Friday, December 30, 2005

Life in Seongnam

I'm still up near Seoul, having just completed my three day training for the school I'll be teaching at. Overall, it was a good training - there is a very structured set of activities, so I won't be having to do a lot of class planning. On the down side, it's a lot to learn and remember. Next week also starts the busy vacation period, so I'm being thrown right into the fire. The Korean school children (at least the middle class on up, who can afford it) go to public school during the day, and then to private hagwons after school until late at night. During vacation periods (7 weeks in the winter and ?? weeks in the summer), they go to the hagwons all day long. The 7 week winter "break" starts next week.

The area I'm in currently is probably one of the most densely populated areas I've ever seen. I'm in the midst of a business district - 6 to 10 story tall buildings that are packed with restaurants, offices, schools, and whatnots. Every floor of every building is filled with businesses. Looking out my window I see signs for about 10 restaurants in the building across the street. This area stretches about 3 or 4 blocks on all sides of where I'm at. Outside of this area, there are the residential blocks. Consisting entirely of high rise apartments, almost all 10 to 15 floors each. These apartment buildings are clustered in like-minded groups, and stretch as far as the eye can see.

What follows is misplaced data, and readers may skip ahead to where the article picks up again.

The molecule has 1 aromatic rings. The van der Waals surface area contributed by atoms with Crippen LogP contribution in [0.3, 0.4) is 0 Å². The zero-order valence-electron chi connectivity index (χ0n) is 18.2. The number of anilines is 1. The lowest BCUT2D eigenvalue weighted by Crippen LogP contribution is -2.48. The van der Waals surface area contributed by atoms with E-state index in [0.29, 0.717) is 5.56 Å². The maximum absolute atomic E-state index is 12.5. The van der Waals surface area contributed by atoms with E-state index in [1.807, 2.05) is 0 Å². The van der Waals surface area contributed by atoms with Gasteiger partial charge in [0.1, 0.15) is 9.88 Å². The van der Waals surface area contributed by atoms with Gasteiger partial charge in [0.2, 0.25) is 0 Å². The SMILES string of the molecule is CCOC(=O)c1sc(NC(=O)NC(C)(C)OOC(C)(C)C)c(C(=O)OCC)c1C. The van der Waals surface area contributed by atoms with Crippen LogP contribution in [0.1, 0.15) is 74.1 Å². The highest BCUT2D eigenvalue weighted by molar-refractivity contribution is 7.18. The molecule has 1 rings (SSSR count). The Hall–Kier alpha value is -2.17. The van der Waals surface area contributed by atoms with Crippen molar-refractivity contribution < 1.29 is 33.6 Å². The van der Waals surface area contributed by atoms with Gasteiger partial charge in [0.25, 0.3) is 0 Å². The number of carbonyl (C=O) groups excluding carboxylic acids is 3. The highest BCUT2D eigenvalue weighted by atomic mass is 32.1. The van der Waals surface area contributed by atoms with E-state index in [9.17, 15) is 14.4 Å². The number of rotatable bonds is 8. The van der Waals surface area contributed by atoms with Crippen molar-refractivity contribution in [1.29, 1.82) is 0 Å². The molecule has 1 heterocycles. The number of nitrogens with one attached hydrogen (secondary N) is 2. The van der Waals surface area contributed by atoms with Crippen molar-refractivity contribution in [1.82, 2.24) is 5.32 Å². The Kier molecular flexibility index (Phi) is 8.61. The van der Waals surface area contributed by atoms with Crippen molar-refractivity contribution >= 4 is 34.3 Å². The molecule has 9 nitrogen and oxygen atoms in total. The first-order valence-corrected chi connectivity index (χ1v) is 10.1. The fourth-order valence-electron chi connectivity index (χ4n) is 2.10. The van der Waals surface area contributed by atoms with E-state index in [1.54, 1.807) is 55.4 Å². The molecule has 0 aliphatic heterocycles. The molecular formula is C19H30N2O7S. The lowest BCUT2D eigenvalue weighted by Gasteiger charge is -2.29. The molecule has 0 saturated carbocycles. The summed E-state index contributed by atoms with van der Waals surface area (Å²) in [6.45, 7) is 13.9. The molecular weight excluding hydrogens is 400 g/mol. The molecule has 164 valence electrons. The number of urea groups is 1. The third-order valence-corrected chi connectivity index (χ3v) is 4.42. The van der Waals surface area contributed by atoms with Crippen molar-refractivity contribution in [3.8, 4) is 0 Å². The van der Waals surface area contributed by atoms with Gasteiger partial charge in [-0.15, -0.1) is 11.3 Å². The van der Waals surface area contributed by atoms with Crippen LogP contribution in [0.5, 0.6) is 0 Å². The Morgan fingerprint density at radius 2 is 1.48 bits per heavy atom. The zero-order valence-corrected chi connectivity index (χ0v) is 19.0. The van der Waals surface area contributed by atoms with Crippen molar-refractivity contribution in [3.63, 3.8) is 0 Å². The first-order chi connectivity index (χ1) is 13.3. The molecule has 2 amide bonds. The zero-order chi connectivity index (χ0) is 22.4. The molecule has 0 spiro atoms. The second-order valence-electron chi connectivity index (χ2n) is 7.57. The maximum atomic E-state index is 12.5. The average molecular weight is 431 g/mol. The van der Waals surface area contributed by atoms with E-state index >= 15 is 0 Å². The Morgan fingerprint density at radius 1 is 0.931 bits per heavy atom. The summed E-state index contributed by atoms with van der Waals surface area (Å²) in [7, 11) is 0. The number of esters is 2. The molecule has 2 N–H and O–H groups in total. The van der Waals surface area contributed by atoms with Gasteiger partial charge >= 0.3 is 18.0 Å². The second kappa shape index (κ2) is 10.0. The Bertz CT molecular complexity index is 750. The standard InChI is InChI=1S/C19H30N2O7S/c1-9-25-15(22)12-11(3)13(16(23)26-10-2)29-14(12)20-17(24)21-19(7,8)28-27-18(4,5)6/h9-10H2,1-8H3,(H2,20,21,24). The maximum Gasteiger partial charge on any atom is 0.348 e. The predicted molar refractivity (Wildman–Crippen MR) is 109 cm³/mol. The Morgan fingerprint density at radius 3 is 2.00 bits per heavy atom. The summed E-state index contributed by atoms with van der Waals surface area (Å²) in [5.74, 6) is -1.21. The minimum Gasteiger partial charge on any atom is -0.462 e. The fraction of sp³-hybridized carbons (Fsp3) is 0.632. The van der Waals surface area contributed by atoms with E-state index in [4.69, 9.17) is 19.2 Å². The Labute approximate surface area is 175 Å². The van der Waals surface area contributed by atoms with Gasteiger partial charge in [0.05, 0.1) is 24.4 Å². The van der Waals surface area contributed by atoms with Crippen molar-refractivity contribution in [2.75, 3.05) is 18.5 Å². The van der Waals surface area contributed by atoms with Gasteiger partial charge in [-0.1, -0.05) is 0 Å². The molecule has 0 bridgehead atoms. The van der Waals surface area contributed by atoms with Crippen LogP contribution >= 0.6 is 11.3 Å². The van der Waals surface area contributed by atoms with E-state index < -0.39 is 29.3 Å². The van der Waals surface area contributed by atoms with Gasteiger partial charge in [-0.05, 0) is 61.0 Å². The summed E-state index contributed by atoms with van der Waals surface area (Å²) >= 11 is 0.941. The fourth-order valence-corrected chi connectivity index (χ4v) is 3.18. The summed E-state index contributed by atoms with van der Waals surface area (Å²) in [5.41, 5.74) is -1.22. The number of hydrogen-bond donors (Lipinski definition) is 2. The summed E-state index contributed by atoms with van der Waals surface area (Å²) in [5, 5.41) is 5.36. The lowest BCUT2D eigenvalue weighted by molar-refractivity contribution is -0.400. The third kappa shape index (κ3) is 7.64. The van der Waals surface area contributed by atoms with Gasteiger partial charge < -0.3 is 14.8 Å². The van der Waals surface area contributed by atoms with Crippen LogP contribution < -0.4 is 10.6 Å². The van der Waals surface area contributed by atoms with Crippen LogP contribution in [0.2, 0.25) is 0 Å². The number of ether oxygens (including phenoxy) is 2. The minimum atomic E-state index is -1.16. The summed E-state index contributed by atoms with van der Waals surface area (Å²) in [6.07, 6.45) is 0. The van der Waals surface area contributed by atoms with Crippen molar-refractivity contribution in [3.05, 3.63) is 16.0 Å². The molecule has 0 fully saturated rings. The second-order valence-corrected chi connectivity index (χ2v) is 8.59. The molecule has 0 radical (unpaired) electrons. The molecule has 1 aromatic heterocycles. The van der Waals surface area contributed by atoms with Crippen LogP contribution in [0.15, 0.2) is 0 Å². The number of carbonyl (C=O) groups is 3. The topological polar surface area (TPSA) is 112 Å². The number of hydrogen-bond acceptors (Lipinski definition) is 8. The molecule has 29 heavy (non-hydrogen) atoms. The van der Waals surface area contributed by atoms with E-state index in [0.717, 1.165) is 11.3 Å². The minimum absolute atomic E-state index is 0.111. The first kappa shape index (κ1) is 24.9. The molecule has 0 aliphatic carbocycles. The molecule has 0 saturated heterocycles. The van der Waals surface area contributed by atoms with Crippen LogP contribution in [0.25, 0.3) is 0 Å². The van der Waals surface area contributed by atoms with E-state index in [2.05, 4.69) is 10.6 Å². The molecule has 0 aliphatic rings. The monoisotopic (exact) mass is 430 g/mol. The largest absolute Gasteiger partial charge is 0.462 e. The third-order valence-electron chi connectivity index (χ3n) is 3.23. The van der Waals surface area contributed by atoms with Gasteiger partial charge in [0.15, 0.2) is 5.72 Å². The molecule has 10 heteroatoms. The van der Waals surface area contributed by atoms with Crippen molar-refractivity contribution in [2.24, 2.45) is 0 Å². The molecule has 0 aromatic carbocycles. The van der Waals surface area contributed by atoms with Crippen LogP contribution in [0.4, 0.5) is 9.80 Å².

The apartment I'm staying in is right across the street from the school branch. It's a nice studio apartment with an upper 1/2 floor for storage or, I suppose, sleeping if you remembered not to stand up. It even has a washing machine built into the kitchen area. The only problems are - the heat comes up from the floor, and doesn't really warm the room. They just got the apartment (I'm the inaugeral visitor) so there are no curtains on the windows (annoying when there are 20 shop lights blaring outside my window, not to mention the restaurant that is directly across from my window), and no pots, pans, or cutlery. At least there's a mat to sleep on and some blankets. Interesting facets are the video monitor of the front door - not the front door of the building, but the front door of the apartment. Also, the public address announcements that come in - being in Korean, we weren't quite sure what they said, but our trainer picked up "slowly", so we assumed they were warning us about the slippery streets outside. This announcement came on three or four times today.

So that's the new news from Korea. I've got a ticket to Daegu for Monday morning. On the bullet train. Until then, I get to do a little exploring. And hopefully meet up with a couple of my Peace Corps friends who are in the Seoul area teaching as well. I'll try to get some pictures added before I head south.

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